Hanoi or Saigon?

Many people coming to Vietnam on holiday, ask me the same question, “I want to see a big city as well as some of the countryside, which is better Hanoi or Saigon?” It is an almost impossible question to answer, but I will at least attempt to give you some information on which to base your choice.

First, a bit of background information. Hanoi is the capital of the country and is based in the north. It was already the capital of North Vietnam and when the country was reunified in 1975, it got the nod ahead of its southern rival. Saigon or Ho Chi Minh City, as it is now officially called, is 720 miles south of Hanoi. The former capital of South Vietnam it is by far the largest city in the country, and one of the largest in Asia. It is home to about 12 million people and a staggering 3.4 million motorbikes.

streets in ho chi minh city

One of many broad tree-lined boulevards in Saigon

Choosing a holiday destination is about, of course, more than just what is available inside the city. The surrounding areas and local hot destinations have to be taken into consideration. In the north you have Sapa and Halong Bay. These are the two biggest attractions in the country, with Halong Bay considered one of the finest destinations anywhere in the world. However, in the south you will find the Mekong Delta and no Vietnam trip can really miss out on seeing one of the world’s truly great rivers.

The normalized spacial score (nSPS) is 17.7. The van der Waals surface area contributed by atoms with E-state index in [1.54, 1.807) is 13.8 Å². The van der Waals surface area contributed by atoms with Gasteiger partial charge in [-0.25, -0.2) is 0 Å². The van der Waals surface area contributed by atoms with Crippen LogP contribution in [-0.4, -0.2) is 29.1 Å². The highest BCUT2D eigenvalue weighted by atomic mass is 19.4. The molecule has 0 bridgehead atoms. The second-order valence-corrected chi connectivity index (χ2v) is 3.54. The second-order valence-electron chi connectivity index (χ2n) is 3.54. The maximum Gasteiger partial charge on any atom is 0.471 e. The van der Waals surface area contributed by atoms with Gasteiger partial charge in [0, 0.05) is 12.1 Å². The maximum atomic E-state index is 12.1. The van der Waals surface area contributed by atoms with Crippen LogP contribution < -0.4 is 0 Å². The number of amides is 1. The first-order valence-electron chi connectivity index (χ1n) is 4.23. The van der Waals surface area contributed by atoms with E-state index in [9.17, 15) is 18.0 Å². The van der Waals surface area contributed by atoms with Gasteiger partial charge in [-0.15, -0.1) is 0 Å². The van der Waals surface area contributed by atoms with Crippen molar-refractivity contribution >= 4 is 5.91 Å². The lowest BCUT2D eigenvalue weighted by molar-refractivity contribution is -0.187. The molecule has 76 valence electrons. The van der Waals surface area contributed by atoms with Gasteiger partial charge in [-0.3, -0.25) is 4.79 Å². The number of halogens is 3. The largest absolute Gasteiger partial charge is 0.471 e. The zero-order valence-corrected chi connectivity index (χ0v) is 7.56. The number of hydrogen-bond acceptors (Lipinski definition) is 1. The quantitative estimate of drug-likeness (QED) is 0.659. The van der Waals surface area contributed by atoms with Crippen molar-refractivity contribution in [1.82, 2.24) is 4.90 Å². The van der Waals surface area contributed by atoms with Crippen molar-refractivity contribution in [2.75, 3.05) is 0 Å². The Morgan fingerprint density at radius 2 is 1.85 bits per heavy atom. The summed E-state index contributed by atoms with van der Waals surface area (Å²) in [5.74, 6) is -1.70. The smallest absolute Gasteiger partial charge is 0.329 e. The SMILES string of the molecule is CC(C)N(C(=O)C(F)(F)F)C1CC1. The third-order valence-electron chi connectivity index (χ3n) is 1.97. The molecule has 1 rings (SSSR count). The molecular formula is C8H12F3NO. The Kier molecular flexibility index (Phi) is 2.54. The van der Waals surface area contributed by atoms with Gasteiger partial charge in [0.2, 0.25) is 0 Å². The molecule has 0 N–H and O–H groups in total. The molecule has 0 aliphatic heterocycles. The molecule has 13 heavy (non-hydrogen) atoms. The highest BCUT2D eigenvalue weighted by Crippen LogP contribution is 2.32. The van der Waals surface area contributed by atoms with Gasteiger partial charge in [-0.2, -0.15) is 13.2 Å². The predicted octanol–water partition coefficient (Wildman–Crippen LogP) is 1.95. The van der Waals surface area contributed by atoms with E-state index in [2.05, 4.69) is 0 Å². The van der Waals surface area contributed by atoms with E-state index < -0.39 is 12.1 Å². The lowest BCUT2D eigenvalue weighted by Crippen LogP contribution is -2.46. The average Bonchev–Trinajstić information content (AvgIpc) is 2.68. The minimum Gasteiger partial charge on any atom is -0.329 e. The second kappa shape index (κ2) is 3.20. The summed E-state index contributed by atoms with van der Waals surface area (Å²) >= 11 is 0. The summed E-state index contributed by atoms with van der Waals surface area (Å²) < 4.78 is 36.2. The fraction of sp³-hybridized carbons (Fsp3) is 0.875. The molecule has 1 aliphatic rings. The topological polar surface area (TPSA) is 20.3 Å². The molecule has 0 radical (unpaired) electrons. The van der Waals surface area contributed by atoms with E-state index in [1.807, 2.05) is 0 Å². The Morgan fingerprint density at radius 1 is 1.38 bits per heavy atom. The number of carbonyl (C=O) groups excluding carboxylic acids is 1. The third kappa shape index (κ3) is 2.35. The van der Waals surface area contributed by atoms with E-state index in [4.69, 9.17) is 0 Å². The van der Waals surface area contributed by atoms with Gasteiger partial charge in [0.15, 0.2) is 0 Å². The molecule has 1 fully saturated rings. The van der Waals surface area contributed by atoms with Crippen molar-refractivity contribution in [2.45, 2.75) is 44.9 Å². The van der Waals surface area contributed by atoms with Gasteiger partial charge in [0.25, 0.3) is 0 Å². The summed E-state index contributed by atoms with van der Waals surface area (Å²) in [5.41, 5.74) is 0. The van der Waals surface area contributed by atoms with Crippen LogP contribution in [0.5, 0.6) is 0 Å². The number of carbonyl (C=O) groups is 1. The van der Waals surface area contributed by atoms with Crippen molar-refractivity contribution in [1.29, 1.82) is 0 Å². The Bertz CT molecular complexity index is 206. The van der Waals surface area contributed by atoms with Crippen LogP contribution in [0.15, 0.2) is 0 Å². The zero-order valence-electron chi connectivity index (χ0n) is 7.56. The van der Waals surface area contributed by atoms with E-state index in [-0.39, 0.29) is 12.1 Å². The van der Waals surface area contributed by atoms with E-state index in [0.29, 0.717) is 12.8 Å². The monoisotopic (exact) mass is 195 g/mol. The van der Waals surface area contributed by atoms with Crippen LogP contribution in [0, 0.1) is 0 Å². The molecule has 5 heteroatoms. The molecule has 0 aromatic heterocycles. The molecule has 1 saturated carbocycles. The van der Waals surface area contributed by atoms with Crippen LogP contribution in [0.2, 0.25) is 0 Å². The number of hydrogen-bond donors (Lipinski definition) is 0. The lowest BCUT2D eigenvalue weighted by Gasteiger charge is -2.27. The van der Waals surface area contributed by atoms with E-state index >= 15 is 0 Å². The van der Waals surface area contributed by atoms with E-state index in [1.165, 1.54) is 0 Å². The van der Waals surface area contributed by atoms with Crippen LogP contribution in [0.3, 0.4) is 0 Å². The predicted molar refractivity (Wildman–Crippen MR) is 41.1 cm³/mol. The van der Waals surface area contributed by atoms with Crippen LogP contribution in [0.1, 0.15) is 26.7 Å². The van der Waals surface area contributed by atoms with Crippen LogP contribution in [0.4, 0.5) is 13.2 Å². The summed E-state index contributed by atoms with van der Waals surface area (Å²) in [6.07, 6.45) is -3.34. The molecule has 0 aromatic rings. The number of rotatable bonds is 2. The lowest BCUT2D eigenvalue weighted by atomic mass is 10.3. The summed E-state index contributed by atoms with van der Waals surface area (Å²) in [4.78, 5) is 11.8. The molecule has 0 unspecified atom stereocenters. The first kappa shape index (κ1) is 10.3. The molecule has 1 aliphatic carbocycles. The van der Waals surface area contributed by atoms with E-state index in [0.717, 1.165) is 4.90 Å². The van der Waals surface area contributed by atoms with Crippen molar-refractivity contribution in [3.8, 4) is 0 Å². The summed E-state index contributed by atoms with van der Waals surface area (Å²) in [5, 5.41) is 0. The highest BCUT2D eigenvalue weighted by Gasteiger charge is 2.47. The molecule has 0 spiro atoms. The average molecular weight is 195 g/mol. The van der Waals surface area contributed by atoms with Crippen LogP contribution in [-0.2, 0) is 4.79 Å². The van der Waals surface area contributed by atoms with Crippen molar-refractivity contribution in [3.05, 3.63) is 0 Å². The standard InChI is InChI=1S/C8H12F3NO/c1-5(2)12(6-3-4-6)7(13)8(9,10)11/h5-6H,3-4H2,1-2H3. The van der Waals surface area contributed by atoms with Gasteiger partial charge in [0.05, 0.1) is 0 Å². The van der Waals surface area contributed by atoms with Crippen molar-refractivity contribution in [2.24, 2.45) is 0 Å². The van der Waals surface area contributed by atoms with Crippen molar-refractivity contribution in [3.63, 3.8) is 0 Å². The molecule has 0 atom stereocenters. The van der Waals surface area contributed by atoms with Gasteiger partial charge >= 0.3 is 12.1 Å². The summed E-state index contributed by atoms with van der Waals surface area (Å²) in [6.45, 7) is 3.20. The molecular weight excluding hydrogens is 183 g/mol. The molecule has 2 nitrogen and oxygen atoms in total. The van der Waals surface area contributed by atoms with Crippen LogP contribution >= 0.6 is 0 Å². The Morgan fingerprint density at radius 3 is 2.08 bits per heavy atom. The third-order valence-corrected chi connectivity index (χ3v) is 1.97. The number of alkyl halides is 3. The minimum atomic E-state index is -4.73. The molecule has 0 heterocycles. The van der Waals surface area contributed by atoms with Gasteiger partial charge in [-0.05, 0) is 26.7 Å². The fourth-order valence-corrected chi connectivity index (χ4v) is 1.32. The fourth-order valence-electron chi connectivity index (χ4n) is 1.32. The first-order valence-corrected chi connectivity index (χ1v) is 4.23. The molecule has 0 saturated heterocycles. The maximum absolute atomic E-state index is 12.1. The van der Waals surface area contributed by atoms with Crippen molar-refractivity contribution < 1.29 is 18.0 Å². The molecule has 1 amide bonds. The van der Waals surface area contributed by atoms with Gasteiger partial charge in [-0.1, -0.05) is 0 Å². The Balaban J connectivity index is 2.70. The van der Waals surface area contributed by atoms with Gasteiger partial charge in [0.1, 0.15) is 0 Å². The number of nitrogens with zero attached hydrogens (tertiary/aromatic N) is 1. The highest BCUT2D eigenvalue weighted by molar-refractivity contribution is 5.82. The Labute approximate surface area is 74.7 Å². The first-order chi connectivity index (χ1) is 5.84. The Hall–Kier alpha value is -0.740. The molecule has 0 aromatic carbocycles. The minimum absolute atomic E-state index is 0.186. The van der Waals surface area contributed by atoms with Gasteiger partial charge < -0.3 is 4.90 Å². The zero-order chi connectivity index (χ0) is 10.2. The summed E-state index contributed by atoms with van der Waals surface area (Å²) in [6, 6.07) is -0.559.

Saigon, as it is still known by most people, is quite simply one of the greatest cities anywhere. It is a huge sprawling city with a mixture of architectural styles that is very easy on the eye. Ancient Asian structures, fabulous French Colonial buildings and ultra modern glass towers, all rub shoulders here, in a riot of design. That it all works is something of a miracle, but work it does. The broad sweeping, tree-lined boulevards and the many parks, bring space and give the city its lungs.

Hanoi on the other hand, is smaller, quieter and not so dramatic. Of course the same three types of architecture are present, but the buildings are not quite so imposing and iconic. St. Joseph’s Cathedral is all very fine and much loved, but compared to the Notre Dame Basilica in Saigon, there really is no contest. Whilst the two highest glass towers in the country, The Landmark 72 and the soon to be completed Lotte Centre are found in Hanoi, the boldest and most iconic one, the Bitexco Financial Tower, is in Saigon.

tallest building in Ho Chi Minh City

The iconic Bitexco Financial Tower in Saigon

For culture and entertainment, most people head, in Saigon, to District One. There are many bars, restaurants, stores and cinemas. Everything you would want for a great night out. But Hanoi does it with more style. The Old Quarter is a fabulous maze of small streets with incredible restaurants and bars lending an almost Mediterranean feel to an evening out. However, if it’s shopping you want, then head to Saigon, the fashion stores here rival Paris or Milan.


A view of the old district in Hanoi.

So what is it to be, Hanoi or Saigon? There really is only one solution. Take a longer break and do both!

Keith Hancock is a singer/songwriter and writer based in Saigon, Vietnam. He has lived in Asia for more than 5 years and travels throughout the continent researching and writing. He owns and writes for Saigon Districts, an informative website about life in Vietnam’s largest city, aimed at the expat community. Keith is one of only two DIAMOND STATUS rated writers on Ezine articles in the whole of Indochina He has had work published in magazines and websites in the UK, Europe, USA, Australia and Asia. His great loves are music and travel, but he writes on a whole range of subjects.